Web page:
August 13, 2020 Growing & Complex Businesses en_US What is variance analysis? Learn how to control costs and get better insight into your company's financial health in this easy-to-follow guide from QuickBooks. What is Variance Analysis? 2021 Definition, Examples & Advantages
Growing & Complex Businesses

What is Variance Analysis? 2021 Definition, Examples & Advantages

By Dominic Vaiana August 13, 2020

Variance analysis is the practice of evaluating the difference between budgeted costs and actual costs within your business. Whether you’re assessing sales, employee efficiency, or overhead costs, understanding discrepancies between expectations and outcomes is essential to maintaining steady cash flow.

Knowing that you missed your target budget is one thing, but you need to see more than the bottom line. You need a quantitative investigation into why your target budget wasn’t met so you can make evidence-based decisions for your business’ financial future. That’s where variance analysis comes in.

In this article, we’ll explore the different types of variances and how analyzing them can help you take control of your budget.

What is a variance analysis?

Before we dig into the specifics of this financial analysis technique, it’s important to understand what a variance is in the first place. The simplest definition of a variance is a discrepancy between what you planned to spend and what you actually spent.

Accordingly, a variance analysis is the practice of extracting insights from the variance numbers in order to make more informed budgeting decisions in the future.

What does analysis of variance tell you?

In statistics, analysis of variance is sometimes abbreviated to ANOVA. It can be applied to many different uses in science and engineering, but the main business objectives of conducting this kind of analysis are:

  1. Controlling costs
  2. Identifying trends

What is an example of variance?

Let’s say a mechanic anticipated $10,000 in profits for one month but actually generated $8,000, that would be a $2,000 unfavorable variance. If it’s determined through a variance analysis that the discrepancy in anticipated profits can be traced to rising costs of automobile parts, the mechanic can adjust their rates to make a more accurate budget, or find a cheaper vendor.

Depending on your goals, you can analyze any of the following variances in order to optimize your operational performance.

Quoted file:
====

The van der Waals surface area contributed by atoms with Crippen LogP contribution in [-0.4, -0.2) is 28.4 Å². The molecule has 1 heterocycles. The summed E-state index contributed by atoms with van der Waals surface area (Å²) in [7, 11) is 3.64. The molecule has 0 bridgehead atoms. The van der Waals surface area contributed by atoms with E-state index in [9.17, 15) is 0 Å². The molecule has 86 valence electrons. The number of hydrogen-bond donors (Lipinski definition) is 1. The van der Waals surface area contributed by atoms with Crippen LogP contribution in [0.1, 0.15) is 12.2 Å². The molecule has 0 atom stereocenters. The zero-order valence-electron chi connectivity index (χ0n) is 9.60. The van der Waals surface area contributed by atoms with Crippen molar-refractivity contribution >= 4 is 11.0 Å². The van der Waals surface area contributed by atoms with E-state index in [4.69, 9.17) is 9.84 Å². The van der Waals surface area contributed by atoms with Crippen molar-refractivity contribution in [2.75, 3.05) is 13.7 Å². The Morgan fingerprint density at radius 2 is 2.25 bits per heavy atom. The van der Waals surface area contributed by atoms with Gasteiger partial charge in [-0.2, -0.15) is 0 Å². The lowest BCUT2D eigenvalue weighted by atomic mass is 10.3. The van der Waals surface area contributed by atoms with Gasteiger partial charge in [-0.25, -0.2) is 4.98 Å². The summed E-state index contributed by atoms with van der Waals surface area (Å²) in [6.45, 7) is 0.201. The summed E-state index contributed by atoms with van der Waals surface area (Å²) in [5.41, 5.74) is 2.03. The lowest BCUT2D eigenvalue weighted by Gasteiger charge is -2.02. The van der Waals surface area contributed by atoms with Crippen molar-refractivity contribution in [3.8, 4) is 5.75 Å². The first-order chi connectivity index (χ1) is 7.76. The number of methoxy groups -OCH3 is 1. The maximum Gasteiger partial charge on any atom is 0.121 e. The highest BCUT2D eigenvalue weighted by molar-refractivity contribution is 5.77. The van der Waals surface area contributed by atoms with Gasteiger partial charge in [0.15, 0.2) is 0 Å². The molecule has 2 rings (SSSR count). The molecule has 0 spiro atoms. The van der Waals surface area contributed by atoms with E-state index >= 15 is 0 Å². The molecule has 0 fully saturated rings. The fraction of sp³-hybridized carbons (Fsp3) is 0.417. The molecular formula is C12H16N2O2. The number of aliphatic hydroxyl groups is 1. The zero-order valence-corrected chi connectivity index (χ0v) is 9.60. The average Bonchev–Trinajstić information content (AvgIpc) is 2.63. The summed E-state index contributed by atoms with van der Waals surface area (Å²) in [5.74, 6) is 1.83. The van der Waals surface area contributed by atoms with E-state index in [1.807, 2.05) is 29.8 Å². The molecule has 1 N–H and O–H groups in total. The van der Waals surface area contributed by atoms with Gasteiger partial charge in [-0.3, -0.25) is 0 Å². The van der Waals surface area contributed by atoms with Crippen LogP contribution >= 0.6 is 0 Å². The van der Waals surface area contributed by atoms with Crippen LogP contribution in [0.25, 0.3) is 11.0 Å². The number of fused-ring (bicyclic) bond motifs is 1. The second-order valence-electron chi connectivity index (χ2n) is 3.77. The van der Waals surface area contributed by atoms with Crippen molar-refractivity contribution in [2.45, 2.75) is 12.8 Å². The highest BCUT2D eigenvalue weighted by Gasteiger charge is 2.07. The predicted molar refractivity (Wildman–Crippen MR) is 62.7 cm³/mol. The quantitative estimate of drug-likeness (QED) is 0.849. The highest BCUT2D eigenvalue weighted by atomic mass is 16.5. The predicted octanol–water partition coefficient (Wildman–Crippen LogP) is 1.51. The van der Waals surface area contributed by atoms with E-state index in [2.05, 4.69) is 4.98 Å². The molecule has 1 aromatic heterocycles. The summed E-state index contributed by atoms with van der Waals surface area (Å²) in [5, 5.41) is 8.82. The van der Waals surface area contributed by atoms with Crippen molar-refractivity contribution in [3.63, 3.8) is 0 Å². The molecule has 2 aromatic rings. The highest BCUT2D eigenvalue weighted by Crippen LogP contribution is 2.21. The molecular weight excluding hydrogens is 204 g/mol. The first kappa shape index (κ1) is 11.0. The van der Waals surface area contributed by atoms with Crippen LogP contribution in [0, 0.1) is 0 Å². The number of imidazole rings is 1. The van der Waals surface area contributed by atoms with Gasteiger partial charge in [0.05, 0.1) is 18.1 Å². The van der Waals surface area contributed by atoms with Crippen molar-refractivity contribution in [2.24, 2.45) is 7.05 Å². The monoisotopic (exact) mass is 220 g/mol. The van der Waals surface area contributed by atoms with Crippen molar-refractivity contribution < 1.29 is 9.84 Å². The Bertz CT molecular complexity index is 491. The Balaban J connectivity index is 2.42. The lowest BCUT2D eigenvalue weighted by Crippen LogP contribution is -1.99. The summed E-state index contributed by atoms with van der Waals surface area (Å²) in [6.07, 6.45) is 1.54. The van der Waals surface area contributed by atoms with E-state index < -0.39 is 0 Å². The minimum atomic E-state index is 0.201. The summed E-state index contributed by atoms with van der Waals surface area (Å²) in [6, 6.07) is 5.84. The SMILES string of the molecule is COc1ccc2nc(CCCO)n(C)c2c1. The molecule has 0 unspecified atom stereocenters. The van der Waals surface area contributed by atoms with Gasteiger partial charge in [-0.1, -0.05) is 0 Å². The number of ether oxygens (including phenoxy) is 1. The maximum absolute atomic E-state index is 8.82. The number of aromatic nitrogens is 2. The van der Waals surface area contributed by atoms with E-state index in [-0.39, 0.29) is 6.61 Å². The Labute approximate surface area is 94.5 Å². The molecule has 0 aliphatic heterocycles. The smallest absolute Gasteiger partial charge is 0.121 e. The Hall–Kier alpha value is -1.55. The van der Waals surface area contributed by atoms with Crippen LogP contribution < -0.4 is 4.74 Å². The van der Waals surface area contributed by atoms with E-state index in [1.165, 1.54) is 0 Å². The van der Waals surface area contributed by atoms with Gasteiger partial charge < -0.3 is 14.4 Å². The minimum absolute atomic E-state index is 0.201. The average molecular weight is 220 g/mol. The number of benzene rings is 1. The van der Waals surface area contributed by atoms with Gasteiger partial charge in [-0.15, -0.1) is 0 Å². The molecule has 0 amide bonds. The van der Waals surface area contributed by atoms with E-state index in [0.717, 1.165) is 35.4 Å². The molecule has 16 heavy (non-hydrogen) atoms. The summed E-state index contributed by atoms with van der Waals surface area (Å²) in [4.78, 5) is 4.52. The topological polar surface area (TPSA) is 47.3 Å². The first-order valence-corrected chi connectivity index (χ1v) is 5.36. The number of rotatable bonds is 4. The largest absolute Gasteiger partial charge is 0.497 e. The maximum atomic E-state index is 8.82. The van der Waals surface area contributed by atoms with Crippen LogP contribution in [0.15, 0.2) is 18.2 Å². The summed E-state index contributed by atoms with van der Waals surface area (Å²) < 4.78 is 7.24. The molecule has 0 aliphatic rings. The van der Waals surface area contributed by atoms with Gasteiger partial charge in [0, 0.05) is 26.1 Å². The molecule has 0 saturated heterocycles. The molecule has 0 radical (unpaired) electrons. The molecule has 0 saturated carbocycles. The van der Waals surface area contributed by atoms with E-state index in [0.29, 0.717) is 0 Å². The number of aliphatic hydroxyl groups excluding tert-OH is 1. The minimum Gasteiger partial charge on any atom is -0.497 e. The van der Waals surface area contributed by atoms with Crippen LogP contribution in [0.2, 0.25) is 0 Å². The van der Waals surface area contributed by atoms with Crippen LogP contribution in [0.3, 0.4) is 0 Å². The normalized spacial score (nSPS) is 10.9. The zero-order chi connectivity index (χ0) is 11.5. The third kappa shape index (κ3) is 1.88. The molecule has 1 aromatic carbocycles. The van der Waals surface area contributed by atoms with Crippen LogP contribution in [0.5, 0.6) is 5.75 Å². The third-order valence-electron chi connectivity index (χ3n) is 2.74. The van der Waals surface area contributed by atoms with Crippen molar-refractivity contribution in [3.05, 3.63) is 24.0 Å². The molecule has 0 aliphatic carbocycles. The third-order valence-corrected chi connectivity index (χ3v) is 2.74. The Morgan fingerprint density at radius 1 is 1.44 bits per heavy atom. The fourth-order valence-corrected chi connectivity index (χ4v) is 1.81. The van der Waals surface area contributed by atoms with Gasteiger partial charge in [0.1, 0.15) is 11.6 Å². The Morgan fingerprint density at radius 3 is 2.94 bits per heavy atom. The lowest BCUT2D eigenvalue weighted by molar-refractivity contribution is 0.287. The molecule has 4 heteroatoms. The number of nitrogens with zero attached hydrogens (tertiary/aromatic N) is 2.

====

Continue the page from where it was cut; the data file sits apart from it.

4 types of variances analysis

Variances can be broadly classified into four main categories with corresponding sub-categories. Let’s break down each one and see how they can help businesses identify potential weak spots in their budgets.

1. Material efficiency variance

Calculating material variance helps you see how efficiently you are using your materials. Material cost variance, for example, is the difference between the standard cost of direct materials and the actual cost of direct materials that you use in your business.

Material quantity variance, on the other hand, measures the difference between the standard quantity of materials expected to complete a project and the actual amount you used.

Finally, there’s material price variance, which is the actual unit cost of an item minus its standard cost. Say you manufacture clothes, and you paid $9 per unit of fabric. If the standard cost was $10, you have a favorable efficiency variance because you paid less than the standard.

2. Labor variance

If your business is labor intensive, it’s important to understand how your employees’ productivity compares to your labor costs. Calculating the direct labor efficiency variance determines whether your employees are spending time the way you anticipated. Say it takes four hours to sew a dress: If you budgeted five hours, that yields a favorable variance.

Another way to evaluate labor variance is by analyzing your labor costs. The labor rate variance is determined by calculating how much you spent on labor hours and seeing how that number compares to your original budget. For example, if a contractor who makes a dress for you charges $20 per hour, but you budgeted $22 per hour, you would have a favorable variance.

3. Overhead variance